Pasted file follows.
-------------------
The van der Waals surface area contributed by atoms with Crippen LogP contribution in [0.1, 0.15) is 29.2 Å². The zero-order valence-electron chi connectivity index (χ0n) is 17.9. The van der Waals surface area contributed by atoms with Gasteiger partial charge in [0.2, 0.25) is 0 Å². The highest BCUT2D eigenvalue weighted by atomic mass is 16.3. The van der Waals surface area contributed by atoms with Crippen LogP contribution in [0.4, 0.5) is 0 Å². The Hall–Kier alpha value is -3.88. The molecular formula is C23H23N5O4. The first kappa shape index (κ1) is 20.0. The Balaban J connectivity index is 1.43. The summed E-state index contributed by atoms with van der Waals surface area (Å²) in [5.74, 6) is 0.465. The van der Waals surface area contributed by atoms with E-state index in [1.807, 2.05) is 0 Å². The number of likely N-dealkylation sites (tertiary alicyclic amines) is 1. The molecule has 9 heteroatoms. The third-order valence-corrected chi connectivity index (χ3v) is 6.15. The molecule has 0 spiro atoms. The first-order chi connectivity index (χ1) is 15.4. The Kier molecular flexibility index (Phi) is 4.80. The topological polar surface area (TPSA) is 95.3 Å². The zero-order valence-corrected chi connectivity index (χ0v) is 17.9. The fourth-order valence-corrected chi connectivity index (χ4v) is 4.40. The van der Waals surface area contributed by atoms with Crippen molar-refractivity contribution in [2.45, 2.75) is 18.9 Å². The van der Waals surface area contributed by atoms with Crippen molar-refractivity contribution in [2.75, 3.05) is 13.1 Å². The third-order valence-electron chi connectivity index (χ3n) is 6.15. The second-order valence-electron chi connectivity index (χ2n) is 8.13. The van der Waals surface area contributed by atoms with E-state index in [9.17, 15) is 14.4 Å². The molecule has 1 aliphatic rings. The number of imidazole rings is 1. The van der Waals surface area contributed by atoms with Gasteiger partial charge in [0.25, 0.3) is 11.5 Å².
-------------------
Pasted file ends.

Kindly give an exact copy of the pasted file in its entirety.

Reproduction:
The van der Waals surface area contributed by atoms with Crippen LogP contribution in [0.1, 0.15) is 29.2 Å². The zero-order valence-electron chi connectivity index (χ0n) is 17.9. The van der Waals surface area contributed by atoms with Gasteiger partial charge in [0.2, 0.25) is 0 Å². The highest BCUT2D eigenvalue weighted by atomic mass is 16.3. The van der Waals surface area contributed by atoms with Crippen LogP contribution in [0.4, 0.5) is 0 Å². The Hall–Kier alpha value is -3.88. The molecular formula is C23H23N5O4. The first kappa shape index (κ1) is 20.0. The Balaban J connectivity index is 1.43. The summed E-state index contributed by atoms with van der Waals surface area (Å²) in [5.74, 6) is 0.465. The van der Waals surface area contributed by atoms with E-state index in [1.807, 2.05) is 0 Å². The number of likely N-dealkylation sites (tertiary alicyclic amines) is 1. The molecule has 9 heteroatoms. The third-order valence-corrected chi connectivity index (χ3v) is 6.15. The molecule has 0 spiro atoms. The first-order chi connectivity index (χ1) is 15.4. The Kier molecular flexibility index (Phi) is 4.80. The topological polar surface area (TPSA) is 95.3 Å². The zero-order valence-corrected chi connectivity index (χ0v) is 17.9. The fourth-order valence-corrected chi connectivity index (χ4v) is 4.40. The van der Waals surface area contributed by atoms with Crippen molar-refractivity contribution in [2.45, 2.75) is 18.9 Å². The van der Waals surface area contributed by atoms with Crippen molar-refractivity contribution in [2.75, 3.05) is 13.1 Å². The third-order valence-electron chi connectivity index (χ3n) is 6.15. The second-order valence-electron chi connectivity index (χ2n) is 8.13. The van der Waals surface area contributed by atoms with E-state index in [9.17, 15) is 14.4 Å². The molecule has 1 aliphatic rings. The number of imidazole rings is 1. The van der Waals surface area contributed by atoms with Gasteiger partial charge in [0.25, 0.3) is 11.5 Å².